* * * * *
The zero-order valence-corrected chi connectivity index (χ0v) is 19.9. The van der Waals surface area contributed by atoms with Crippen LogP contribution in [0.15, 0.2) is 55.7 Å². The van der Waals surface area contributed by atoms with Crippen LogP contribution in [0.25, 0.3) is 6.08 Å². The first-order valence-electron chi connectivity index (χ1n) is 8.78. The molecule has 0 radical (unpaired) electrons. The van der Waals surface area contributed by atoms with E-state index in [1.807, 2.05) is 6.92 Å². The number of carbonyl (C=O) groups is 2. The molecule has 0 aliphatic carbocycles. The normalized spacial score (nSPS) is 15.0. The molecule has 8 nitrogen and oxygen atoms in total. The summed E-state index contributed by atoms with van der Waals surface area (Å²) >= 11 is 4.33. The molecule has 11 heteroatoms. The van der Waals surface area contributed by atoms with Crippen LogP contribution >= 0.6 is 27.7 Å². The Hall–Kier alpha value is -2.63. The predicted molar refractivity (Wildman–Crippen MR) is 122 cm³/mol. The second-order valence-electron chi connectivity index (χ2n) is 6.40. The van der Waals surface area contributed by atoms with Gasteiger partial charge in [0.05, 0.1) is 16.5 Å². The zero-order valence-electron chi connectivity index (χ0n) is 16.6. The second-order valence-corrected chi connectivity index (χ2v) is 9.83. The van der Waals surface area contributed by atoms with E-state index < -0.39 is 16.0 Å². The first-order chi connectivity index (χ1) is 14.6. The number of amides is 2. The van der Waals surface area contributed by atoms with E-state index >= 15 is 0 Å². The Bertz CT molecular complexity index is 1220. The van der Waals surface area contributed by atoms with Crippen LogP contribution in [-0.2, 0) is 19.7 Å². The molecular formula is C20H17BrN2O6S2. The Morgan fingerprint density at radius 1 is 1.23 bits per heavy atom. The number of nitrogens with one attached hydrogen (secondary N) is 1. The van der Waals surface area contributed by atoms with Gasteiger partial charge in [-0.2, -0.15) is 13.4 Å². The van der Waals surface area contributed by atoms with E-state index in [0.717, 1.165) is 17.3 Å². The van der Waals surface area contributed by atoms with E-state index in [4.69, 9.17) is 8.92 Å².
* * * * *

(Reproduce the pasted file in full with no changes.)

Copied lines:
The zero-order valence-corrected chi connectivity index (χ0v) is 19.9. The van der Waals surface area contributed by atoms with Crippen LogP contribution in [0.15, 0.2) is 55.7 Å². The van der Waals surface area contributed by atoms with Crippen LogP contribution in [0.25, 0.3) is 6.08 Å². The first-order valence-electron chi connectivity index (χ1n) is 8.78. The molecule has 0 radical (unpaired) electrons. The van der Waals surface area contributed by atoms with E-state index in [1.807, 2.05) is 6.92 Å². The number of carbonyl (C=O) groups is 2. The molecule has 0 aliphatic carbocycles. The normalized spacial score (nSPS) is 15.0. The molecule has 8 nitrogen and oxygen atoms in total. The summed E-state index contributed by atoms with van der Waals surface area (Å²) >= 11 is 4.33. The molecule has 11 heteroatoms. The van der Waals surface area contributed by atoms with Crippen LogP contribution >= 0.6 is 27.7 Å². The Hall–Kier alpha value is -2.63. The predicted molar refractivity (Wildman–Crippen MR) is 122 cm³/mol. The second-order valence-electron chi connectivity index (χ2n) is 6.40. The van der Waals surface area contributed by atoms with Gasteiger partial charge in [0.05, 0.1) is 16.5 Å². The zero-order valence-electron chi connectivity index (χ0n) is 16.6. The second-order valence-corrected chi connectivity index (χ2v) is 9.83. The van der Waals surface area contributed by atoms with E-state index < -0.39 is 16.0 Å². The first-order chi connectivity index (χ1) is 14.6. The number of amides is 2. The van der Waals surface area contributed by atoms with E-state index >= 15 is 0 Å². The Bertz CT molecular complexity index is 1220. The van der Waals surface area contributed by atoms with Crippen LogP contribution in [-0.2, 0) is 19.7 Å². The molecular formula is C20H17BrN2O6S2. The Morgan fingerprint density at radius 1 is 1.23 bits per heavy atom. The number of nitrogens with one attached hydrogen (secondary N) is 1. The van der Waals surface area contributed by atoms with Gasteiger partial charge in [-0.2, -0.15) is 13.4 Å². The van der Waals surface area contributed by atoms with E-state index in [0.717, 1.165) is 17.3 Å². The van der Waals surface area contributed by atoms with E-state index in [4.69, 9.17) is 8.92 Å².